FAWPublicForum: It’s a Matter of (Public) Opinion
How do cultural attitudes affect our ability to speak freely?
April 21, 2021
12:00 p.m. ET
The 19th-century political philosopher John Stuart Mill warned that the greatest threat to free expression was not the government but the tyranny of the majority. Mill thought a society’s beliefs about what sort of opinions should be tolerated could have a greater impact on individual liberty than state or national law. Bearing this–and our globalized world–in mind, how do private universities and companies, who aren’t subject to the First Amendment, respond to public pressure for censorship or open debate? How do today’s universities and companies that have campuses and relationships in other countries navigate conflicting public opinions on matters of free expression?
Join us on April 21st at 12:00 pm EST for our next #FAWPublicForum “It’s a Matter of (Public) Opinion,” where we will discuss controversies that highlight conflicting cultural attitudes about the bounds of free speech. Our special guests include Sarah McLaughlin, a writer and free speech advocate who currently serves as the director of Foundation for Individual Rights Education’s targeted advocacy program, and lawyer and human rights activist, Jacob Mchangama, the founder and executive director of Justitia, a Danish think tank that promotes policies in favor of free expression. McLaughlin recently released a Substack, where she has written about blasphemy laws, social media regulation, and global censorship patterns. Mchangama is the author of an upcoming book “Free Speech: A History From Socrates to Social Media,” which looks at how concepts like tolerance and intellectual diversity have evolved over 2,000 years.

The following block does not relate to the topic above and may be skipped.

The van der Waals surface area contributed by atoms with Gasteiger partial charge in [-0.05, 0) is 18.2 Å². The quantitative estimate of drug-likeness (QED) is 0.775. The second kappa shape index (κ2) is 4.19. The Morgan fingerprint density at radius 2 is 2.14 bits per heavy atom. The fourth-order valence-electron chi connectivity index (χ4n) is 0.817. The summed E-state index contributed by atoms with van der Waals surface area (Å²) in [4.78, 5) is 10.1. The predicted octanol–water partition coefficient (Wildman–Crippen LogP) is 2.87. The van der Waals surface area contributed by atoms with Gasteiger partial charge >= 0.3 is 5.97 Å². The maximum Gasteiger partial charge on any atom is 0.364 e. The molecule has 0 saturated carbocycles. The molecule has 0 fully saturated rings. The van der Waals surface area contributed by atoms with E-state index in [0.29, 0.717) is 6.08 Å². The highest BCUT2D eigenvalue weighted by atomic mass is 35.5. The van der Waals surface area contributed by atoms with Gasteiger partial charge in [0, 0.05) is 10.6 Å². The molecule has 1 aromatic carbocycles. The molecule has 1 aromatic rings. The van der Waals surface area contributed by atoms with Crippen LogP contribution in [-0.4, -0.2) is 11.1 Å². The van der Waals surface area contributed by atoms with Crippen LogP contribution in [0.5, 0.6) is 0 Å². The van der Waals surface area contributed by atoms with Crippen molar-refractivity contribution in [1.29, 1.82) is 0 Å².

We’re also using this discussion to promote our freshman orientation program. Together with our partners at the Foundation for Individual Rights in Education, First Amendment Watch produces free educational resources that administrators, faculty, and students can use to discuss basic free expression principles such as academic freedom and offensive speech. Our newest modules “Social Media and Online Speech” and the “The Role of Student Publications on Campus” reflect two regions of expression where students’ free speech rights are particularly vulnerable.